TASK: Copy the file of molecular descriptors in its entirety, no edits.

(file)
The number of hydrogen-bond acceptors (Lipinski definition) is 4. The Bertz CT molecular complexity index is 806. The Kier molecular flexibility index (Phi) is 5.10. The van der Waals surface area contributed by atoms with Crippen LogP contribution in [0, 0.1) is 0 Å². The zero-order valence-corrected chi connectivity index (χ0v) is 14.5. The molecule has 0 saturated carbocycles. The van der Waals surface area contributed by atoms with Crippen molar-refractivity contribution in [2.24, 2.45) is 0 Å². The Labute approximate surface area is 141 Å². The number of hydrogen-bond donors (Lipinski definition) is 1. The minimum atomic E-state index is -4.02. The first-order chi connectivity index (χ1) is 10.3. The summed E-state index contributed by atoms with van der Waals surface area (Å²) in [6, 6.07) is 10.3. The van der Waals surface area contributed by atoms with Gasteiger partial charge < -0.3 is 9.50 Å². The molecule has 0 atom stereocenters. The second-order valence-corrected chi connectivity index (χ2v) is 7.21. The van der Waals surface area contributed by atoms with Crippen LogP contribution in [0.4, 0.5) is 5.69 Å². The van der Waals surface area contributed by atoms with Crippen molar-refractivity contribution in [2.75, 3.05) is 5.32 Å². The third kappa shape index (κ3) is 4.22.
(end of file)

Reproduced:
The number of hydrogen-bond acceptors (Lipinski definition) is 4. The Bertz CT molecular complexity index is 806. The Kier molecular flexibility index (Phi) is 5.10. The van der Waals surface area contributed by atoms with Crippen LogP contribution in [0, 0.1) is 0 Å². The zero-order valence-corrected chi connectivity index (χ0v) is 14.5. The molecule has 0 saturated carbocycles. The van der Waals surface area contributed by atoms with Crippen molar-refractivity contribution in [2.24, 2.45) is 0 Å². The Labute approximate surface area is 141 Å². The number of hydrogen-bond donors (Lipinski definition) is 1. The minimum atomic E-state index is -4.02. The first-order chi connectivity index (χ1) is 10.3. The summed E-state index contributed by atoms with van der Waals surface area (Å²) in [6, 6.07) is 10.3. The van der Waals surface area contributed by atoms with Gasteiger partial charge < -0.3 is 9.50 Å². The molecule has 0 atom stereocenters. The second-order valence-corrected chi connectivity index (χ2v) is 7.21. The van der Waals surface area contributed by atoms with Crippen LogP contribution in [0.4, 0.5) is 5.69 Å². The van der Waals surface area contributed by atoms with Crippen molar-refractivity contribution in [2.75, 3.05) is 5.32 Å². The third kappa shape index (κ3) is 4.22.